Counting the Omer

In the days of the Temple, Passover marked the ripening of barley by offering a special measure called an omer. The forty-nine day omer count begins on the second day of Passover in preparation to receive the Torah on Shavuot.

Jewish mystics use seven of the ten divine attributes to contemplate the count in terms of our personal and moral growth. There are books and web sites to help you follow along to this outline:

Counting the Omer

Counting the Omer

  1. Chesed of Chesed: generosity vs. lack of boundaries
  2. Gevruah of Chesed: strength that enables generosity
  3. Tiferet of Chesed: compassion of generosity
  4. Netzach of Chesed: perseverance in generous
  5. Hod of Chesed: sincerity of generosity
  6. Yesod of Chesed: connecting to the task of being generous
  7. Malchut of Chesed: accepting and including generosity
  8. Chesed of Gevurah: kindness in strength
  9. Gevurah of Gevurah: strength vs. rigidity
  10. Tiferet of Gevurah: balance and mercy with strength
  11. Netzach of Gevurah: persistence with strength
  12. Hod of Gevurah: surrender as an expression of strength
  13. Yesod of Gevurah: focused intention applied with strength
  14. Malchut of Gevurah: receptivity as an expression of strength
15-21.
Each sephirah, Chesed, Gevorah, Tiferet, Netzah, Hod, Yesod, Malchut applied to Tiferet: compassion
22-28.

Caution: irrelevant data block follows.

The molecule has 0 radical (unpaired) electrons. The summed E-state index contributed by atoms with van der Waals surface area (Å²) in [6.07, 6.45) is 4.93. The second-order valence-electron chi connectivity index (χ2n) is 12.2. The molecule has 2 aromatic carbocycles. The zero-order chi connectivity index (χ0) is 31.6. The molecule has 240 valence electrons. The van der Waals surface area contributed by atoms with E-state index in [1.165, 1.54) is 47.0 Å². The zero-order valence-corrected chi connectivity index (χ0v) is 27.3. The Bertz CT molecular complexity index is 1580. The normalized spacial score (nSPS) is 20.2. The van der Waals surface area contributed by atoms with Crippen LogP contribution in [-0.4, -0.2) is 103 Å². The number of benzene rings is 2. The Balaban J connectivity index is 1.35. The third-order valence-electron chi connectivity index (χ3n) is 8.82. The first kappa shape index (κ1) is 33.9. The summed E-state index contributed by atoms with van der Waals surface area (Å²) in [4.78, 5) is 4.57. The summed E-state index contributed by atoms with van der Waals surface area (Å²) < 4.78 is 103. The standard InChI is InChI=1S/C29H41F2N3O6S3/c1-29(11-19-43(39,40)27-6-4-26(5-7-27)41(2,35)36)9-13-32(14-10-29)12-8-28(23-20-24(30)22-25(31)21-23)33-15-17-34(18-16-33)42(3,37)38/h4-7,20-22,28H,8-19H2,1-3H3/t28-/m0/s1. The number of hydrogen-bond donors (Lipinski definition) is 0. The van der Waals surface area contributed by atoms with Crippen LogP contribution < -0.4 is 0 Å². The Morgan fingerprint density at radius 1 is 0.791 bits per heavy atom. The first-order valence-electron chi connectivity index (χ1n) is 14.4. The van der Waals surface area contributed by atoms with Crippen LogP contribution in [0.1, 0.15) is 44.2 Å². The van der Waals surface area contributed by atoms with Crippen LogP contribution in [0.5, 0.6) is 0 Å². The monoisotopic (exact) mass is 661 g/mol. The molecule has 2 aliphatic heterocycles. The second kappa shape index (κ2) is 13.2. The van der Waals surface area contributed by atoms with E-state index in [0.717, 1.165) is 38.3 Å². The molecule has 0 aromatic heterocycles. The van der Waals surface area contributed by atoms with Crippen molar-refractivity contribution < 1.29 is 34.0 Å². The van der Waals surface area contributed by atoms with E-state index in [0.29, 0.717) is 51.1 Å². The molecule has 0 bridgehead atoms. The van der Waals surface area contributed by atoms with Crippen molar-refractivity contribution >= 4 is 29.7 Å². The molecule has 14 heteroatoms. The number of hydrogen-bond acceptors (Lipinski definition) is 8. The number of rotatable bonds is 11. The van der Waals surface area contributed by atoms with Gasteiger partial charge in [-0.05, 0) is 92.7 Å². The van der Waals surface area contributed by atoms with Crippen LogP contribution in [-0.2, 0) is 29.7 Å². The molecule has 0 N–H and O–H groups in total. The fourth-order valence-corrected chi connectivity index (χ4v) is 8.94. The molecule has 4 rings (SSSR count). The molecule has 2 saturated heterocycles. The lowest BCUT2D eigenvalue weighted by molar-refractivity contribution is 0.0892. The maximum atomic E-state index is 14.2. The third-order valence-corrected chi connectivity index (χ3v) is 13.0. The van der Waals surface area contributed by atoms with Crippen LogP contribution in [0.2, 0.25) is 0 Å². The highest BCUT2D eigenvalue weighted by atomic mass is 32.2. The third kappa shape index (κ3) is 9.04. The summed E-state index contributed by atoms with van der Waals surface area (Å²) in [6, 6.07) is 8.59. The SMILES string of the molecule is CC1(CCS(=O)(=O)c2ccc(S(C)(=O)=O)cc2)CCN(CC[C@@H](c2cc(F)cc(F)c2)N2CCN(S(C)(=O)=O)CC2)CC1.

Each sephirah, Chesed, Gevorah, Tiferet, Netzah, Hod, Yesod, Malchut applied Netzah: perseverance
29-35.
Each sephirah, Chesed, Gevorah, Tiferet, Netzah, Hod, Yesod, Malchut applied to Hod: surrender
36-42.
Each sephirah, Chesed, Gevorah, Tiferet, Netzah, Hod, Yesod, Malchut applied to Yesod: intention and connection
43-49.
Each sephirah, Chesed, Gevorah, Tiferet, Netzah, Hod, Yesod, Malchut applied to Malchut: receptivity and nurturance

Ritualwell, a project of Kolot: The Center for Jewish Women’s and Gender Studies of RRC and Ma’yan, the Jewish Women’s Project offer feminist resources and rituals to count the omer: The Kolot Egalitarian Omer Calendar and An Omer Calendar of Biblical Women By Rabbi Jill Hammer which offers this female version of the daily omer prayer:

Beruchah at yah, eloheinu ruach haolam, asher kidshatnu bemitzvoteha vetzivatnu al sefirat ha’omer.

Blessed are You, God, Ruler/Spirit of the Universe, who has sanctified us with Your commandments and commanded us to count the Omer.

May we move out from our narrow constrictions to a more authentic life.



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